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International Retirement Migration from Northern Europe to the Mediterranean: New Results on the Role of Climate with a Possible Application to Climate Change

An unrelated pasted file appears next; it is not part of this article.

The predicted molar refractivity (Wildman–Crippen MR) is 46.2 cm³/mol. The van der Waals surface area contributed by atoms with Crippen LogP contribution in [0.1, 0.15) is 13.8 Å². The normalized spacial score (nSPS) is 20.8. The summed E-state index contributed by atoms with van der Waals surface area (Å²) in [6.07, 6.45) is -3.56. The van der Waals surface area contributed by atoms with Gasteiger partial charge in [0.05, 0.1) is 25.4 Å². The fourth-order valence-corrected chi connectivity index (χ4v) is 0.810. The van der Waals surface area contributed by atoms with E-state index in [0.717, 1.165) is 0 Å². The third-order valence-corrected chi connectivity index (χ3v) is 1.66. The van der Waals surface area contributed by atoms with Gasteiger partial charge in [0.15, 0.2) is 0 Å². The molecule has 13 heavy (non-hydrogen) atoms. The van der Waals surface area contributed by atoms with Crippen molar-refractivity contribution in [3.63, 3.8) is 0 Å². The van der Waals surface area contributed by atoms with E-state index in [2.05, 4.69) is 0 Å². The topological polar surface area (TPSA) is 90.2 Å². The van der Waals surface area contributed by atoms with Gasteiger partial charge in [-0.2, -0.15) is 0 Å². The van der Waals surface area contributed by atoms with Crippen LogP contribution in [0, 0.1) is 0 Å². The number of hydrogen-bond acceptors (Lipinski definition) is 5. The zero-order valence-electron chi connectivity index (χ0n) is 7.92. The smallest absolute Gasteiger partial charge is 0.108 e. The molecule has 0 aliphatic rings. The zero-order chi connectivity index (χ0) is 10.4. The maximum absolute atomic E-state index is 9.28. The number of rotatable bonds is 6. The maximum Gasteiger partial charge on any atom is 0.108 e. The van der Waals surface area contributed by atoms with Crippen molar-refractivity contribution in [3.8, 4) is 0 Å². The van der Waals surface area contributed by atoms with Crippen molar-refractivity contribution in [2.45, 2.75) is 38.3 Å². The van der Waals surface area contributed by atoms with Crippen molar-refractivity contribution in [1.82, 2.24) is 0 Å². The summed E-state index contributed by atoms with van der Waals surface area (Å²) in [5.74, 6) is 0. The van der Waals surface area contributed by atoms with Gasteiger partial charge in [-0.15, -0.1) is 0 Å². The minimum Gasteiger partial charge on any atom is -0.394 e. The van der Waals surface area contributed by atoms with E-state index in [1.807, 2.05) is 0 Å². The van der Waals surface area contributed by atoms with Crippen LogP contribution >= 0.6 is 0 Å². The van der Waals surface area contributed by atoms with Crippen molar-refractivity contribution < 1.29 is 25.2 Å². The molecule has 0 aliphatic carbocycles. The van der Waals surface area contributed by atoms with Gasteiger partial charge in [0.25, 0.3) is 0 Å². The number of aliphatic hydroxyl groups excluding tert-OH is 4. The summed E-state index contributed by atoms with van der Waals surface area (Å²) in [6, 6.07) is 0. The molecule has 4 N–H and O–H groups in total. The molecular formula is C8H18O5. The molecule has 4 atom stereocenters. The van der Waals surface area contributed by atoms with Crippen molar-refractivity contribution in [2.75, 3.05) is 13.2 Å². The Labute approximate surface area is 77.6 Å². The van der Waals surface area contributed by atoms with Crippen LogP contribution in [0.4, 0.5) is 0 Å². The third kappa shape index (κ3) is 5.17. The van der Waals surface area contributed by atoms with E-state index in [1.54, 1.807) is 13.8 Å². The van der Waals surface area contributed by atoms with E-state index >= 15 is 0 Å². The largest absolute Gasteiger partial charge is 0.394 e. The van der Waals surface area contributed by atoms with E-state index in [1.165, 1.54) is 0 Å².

A great deal of climate change research focuses on forced migration as a response to sea level rise and the loss of livelihoods. By contrast much less research considers altered patterns of amenity led international retirement migration as a response to climate change. An increase in the number of individuals reaching retirement age and improvements in life expectancy combined with changes serving to reduce the cost of international migration have increased sharply the number of individuals choosing to retire abroad. This phenomenon has a range of socioeconomic and political implications not least in terms of the provision of public goods and services. Despite difficulties in defining ‘international retirement migration’ surveys suggest that climate is the main push and pull factor. As such, the pattern of international retirement migration is potentially impacted by climate change. Using regression analysis this chapter analyses cross country data for 2005 on the stock of individuals living abroad entitled to a UK state pension in each of 210 different countries. The analysis reveals that international retirement migration is higher in countries with warmer winters and cooler summers, and with less precipitation and more sunshine. Climate however seems less important than whether a country has former colonial links with the UK and whether English is widely spoken.